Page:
Jin Pang’s Olympic Pain

By Neil Campbell
Neil Campbell
Neil Campbell
August 18, 2008 Updated: August 19, 2008

One month before the Olympic Games, on July 9, Jin Pang said more than a dozen police officers and officials from China's extra-judicial '610 Office' broke into her parent's home and confiscated three laptops, two desktop computers, various Falun Gong materials, a digital camera, and bank deposits valued at an estimated $US7000.

On July 29, while visiting a friend, they were arrested and, according to sources, are now being held in Weifang City Detention Centre. Fifty other Falun Gong practitioners were kidnapped in Weifang City around the same time.

The arrests are part of a large-scale campaign that the Chinese Communist Party (CCP) initiated against Falun Gong practitioners in the lead up to the Olympic Games, according to the Falun Dafa Information Centre (FDI). The FDI have collected information revealing more than 8000 arrests of Falun Gong practitioners in seven months across 29 provinces, 500 of which are from Beijing.

“The Olympic Games should not be an excuse for persecution. Persecuting innocent people severely violates the Olympic spirit and tarnishes the Games,” said Ms Jin, an MBA student at the University of Missouri.

“My parents are kind-hearted people. They treat others well and are respected by colleagues and friends. When friends learned about the news, they were shocked and angry. They cannot believe good people like my father and mother are a target of the CCP's persecution.” she said in a press release.

This is not the first time her parents have been targeted, Ms Jin said. In 2001, Jin’s mother, Cao Junping, was arrested along with eight other Falun Gong practitioners. They were detained in a cold cement cell that was less than nine square meters and beaten by mobs they say were led by the town’s Party leader. The goal was to force them to renounce their practice.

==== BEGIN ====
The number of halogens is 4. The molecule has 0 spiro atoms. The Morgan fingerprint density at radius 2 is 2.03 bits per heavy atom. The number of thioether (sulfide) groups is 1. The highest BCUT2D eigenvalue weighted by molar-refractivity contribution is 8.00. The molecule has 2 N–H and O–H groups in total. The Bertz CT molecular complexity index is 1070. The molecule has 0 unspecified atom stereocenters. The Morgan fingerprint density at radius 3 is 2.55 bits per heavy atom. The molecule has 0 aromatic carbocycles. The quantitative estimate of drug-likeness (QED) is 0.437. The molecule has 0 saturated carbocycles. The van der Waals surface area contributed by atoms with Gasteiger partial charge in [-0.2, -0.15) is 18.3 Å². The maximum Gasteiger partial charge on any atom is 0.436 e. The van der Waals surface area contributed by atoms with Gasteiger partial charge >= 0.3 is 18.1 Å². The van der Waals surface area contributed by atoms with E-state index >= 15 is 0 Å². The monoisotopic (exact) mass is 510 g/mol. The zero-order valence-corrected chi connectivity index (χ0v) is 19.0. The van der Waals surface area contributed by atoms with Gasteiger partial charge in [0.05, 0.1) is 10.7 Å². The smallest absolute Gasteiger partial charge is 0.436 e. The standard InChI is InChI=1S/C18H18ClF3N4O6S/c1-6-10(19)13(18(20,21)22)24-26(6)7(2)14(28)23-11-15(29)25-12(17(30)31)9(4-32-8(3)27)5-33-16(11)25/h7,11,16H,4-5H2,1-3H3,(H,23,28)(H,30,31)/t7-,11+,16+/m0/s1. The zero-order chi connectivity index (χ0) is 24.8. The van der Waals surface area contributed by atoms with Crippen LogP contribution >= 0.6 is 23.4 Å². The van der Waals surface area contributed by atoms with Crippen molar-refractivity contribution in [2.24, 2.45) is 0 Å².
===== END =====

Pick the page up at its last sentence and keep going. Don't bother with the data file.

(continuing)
When the beatings did not have the desired outcome for the the Party leader he ordered that the practitioners be tortured with electric batons and spiked clubs. After 11 days of torture, Cao lost her front teeth, the skin all over her body was burned; her legs were covered in bruises and blood. Cao was finally able to return home, but not before the police blackmailed her husband for 2000 RMB (approx. $US300, a monthly wage in that city).

Ms Jin said that although the Chinese regime promised to improve its human rights record when bidding for the Games, the situation has worsened, especially for Falun Gong practitioners. Reports from Amnesty International and other human rights groups agree. 

“It is the state machine that is really producing the terror and committing the crimes,” Jin said.

In 2006, United Nations Special Rapporteur for Torture, Manfred Nowak, reported that Falun Gong practitioners account for 66 percent of victims of torture in custody. The US State Department estimates that practitioners make up at least half of the 250,000 officially recorded inmates in China’s “re-education-through labour” camps.

Ms Jin said that while the Games continue, people should not forget the suffering that millions of Falun Gong practitioners are enduring in China.